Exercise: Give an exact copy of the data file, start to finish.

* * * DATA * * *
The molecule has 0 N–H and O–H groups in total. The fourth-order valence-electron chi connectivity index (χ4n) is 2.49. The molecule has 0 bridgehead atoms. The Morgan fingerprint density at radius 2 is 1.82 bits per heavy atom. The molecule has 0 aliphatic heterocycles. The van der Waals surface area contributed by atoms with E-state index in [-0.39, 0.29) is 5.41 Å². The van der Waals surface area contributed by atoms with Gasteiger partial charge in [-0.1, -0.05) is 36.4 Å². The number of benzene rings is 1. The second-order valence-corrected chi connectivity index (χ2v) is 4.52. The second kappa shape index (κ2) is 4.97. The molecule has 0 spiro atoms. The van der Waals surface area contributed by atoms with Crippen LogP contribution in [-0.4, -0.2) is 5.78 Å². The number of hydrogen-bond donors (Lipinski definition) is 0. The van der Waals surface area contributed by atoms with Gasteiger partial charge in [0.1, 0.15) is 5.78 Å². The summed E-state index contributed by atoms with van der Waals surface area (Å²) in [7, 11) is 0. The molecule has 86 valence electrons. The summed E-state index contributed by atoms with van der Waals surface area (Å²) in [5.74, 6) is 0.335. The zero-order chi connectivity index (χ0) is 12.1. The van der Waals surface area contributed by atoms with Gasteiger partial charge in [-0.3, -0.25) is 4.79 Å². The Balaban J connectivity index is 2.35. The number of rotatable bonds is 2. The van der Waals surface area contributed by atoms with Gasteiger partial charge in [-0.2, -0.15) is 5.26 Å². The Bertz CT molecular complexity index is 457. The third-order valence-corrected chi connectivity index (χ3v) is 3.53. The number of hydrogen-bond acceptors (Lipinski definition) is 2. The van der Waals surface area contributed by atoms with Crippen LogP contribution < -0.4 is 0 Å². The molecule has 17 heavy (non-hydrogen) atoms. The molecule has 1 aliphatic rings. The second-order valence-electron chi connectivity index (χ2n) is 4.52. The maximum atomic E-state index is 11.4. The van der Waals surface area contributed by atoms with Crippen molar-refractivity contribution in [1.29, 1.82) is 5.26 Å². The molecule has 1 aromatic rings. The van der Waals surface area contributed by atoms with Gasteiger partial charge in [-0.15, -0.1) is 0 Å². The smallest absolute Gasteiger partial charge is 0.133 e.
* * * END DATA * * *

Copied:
The molecule has 0 N–H and O–H groups in total. The fourth-order valence-electron chi connectivity index (χ4n) is 2.49. The molecule has 0 bridgehead atoms. The Morgan fingerprint density at radius 2 is 1.82 bits per heavy atom. The molecule has 0 aliphatic heterocycles. The van der Waals surface area contributed by atoms with E-state index in [-0.39, 0.29) is 5.41 Å². The van der Waals surface area contributed by atoms with Gasteiger partial charge in [-0.1, -0.05) is 36.4 Å². The number of benzene rings is 1. The second-order valence-corrected chi connectivity index (χ2v) is 4.52. The second kappa shape index (κ2) is 4.97. The molecule has 0 spiro atoms. The van der Waals surface area contributed by atoms with Crippen LogP contribution in [-0.4, -0.2) is 5.78 Å². The number of hydrogen-bond donors (Lipinski definition) is 0. The van der Waals surface area contributed by atoms with Gasteiger partial charge in [0.1, 0.15) is 5.78 Å². The summed E-state index contributed by atoms with van der Waals surface area (Å²) in [7, 11) is 0. The molecule has 86 valence electrons. The summed E-state index contributed by atoms with van der Waals surface area (Å²) in [5.74, 6) is 0.335. The zero-order chi connectivity index (χ0) is 12.1. The van der Waals surface area contributed by atoms with Gasteiger partial charge in [-0.3, -0.25) is 4.79 Å². The Balaban J connectivity index is 2.35. The number of rotatable bonds is 2. The van der Waals surface area contributed by atoms with Gasteiger partial charge in [-0.2, -0.15) is 5.26 Å². The Bertz CT molecular complexity index is 457. The third-order valence-corrected chi connectivity index (χ3v) is 3.53. The number of hydrogen-bond acceptors (Lipinski definition) is 2. The van der Waals surface area contributed by atoms with Crippen LogP contribution < -0.4 is 0 Å². The molecule has 17 heavy (non-hydrogen) atoms. The molecule has 1 aliphatic rings. The second-order valence-electron chi connectivity index (χ2n) is 4.52. The maximum atomic E-state index is 11.4. The van der Waals surface area contributed by atoms with Crippen molar-refractivity contribution in [1.29, 1.82) is 5.26 Å². The molecule has 1 aromatic rings. The van der Waals surface area contributed by atoms with Gasteiger partial charge in [-0.15, -0.1) is 0 Å². The smallest absolute Gasteiger partial charge is 0.133 e.